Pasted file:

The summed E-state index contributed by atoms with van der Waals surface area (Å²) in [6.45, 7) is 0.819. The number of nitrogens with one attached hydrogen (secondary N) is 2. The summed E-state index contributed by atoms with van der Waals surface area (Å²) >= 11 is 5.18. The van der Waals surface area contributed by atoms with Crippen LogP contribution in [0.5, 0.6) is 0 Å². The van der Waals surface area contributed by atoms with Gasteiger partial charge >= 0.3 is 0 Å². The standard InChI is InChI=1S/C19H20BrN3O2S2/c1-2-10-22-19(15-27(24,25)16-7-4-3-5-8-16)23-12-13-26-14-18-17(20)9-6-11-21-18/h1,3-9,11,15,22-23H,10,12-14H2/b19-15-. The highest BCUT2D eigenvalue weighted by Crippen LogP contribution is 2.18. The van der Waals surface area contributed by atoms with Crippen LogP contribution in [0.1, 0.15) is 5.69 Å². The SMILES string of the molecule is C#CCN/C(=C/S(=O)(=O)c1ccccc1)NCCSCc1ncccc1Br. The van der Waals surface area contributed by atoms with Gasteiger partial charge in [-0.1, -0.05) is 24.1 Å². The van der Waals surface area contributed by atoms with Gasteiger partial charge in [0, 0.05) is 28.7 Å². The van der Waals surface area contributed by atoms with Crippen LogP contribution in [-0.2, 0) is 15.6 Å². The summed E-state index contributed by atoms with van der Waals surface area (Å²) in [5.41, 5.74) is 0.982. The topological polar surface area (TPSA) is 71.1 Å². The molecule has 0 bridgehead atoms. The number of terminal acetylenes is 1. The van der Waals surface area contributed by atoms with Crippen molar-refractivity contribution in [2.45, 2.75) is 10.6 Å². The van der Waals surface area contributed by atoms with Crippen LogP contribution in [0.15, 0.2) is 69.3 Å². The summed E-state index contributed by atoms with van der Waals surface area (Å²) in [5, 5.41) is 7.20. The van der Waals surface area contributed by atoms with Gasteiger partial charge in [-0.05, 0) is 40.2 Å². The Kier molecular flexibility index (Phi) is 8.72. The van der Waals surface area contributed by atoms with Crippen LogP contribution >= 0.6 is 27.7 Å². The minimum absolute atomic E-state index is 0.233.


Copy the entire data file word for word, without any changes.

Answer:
The summed E-state index contributed by atoms with van der Waals surface area (Å²) in [6.45, 7) is 0.819. The number of nitrogens with one attached hydrogen (secondary N) is 2. The summed E-state index contributed by atoms with van der Waals surface area (Å²) >= 11 is 5.18. The van der Waals surface area contributed by atoms with Crippen LogP contribution in [0.5, 0.6) is 0 Å². The van der Waals surface area contributed by atoms with Gasteiger partial charge >= 0.3 is 0 Å². The standard InChI is InChI=1S/C19H20BrN3O2S2/c1-2-10-22-19(15-27(24,25)16-7-4-3-5-8-16)23-12-13-26-14-18-17(20)9-6-11-21-18/h1,3-9,11,15,22-23H,10,12-14H2/b19-15-. The highest BCUT2D eigenvalue weighted by Crippen LogP contribution is 2.18. The van der Waals surface area contributed by atoms with Crippen LogP contribution in [0.1, 0.15) is 5.69 Å². The SMILES string of the molecule is C#CCN/C(=C/S(=O)(=O)c1ccccc1)NCCSCc1ncccc1Br. The van der Waals surface area contributed by atoms with Gasteiger partial charge in [-0.1, -0.05) is 24.1 Å². The van der Waals surface area contributed by atoms with Gasteiger partial charge in [0, 0.05) is 28.7 Å². The van der Waals surface area contributed by atoms with Crippen LogP contribution in [-0.2, 0) is 15.6 Å². The summed E-state index contributed by atoms with van der Waals surface area (Å²) in [5.41, 5.74) is 0.982. The topological polar surface area (TPSA) is 71.1 Å². The molecule has 0 bridgehead atoms. The number of terminal acetylenes is 1. The van der Waals surface area contributed by atoms with Crippen molar-refractivity contribution in [2.45, 2.75) is 10.6 Å². The van der Waals surface area contributed by atoms with Crippen LogP contribution in [0.15, 0.2) is 69.3 Å². The summed E-state index contributed by atoms with van der Waals surface area (Å²) in [5, 5.41) is 7.20. The van der Waals surface area contributed by atoms with Gasteiger partial charge in [-0.05, 0) is 40.2 Å². The Kier molecular flexibility index (Phi) is 8.72. The van der Waals surface area contributed by atoms with Crippen LogP contribution >= 0.6 is 27.7 Å². The minimum absolute atomic E-state index is 0.233.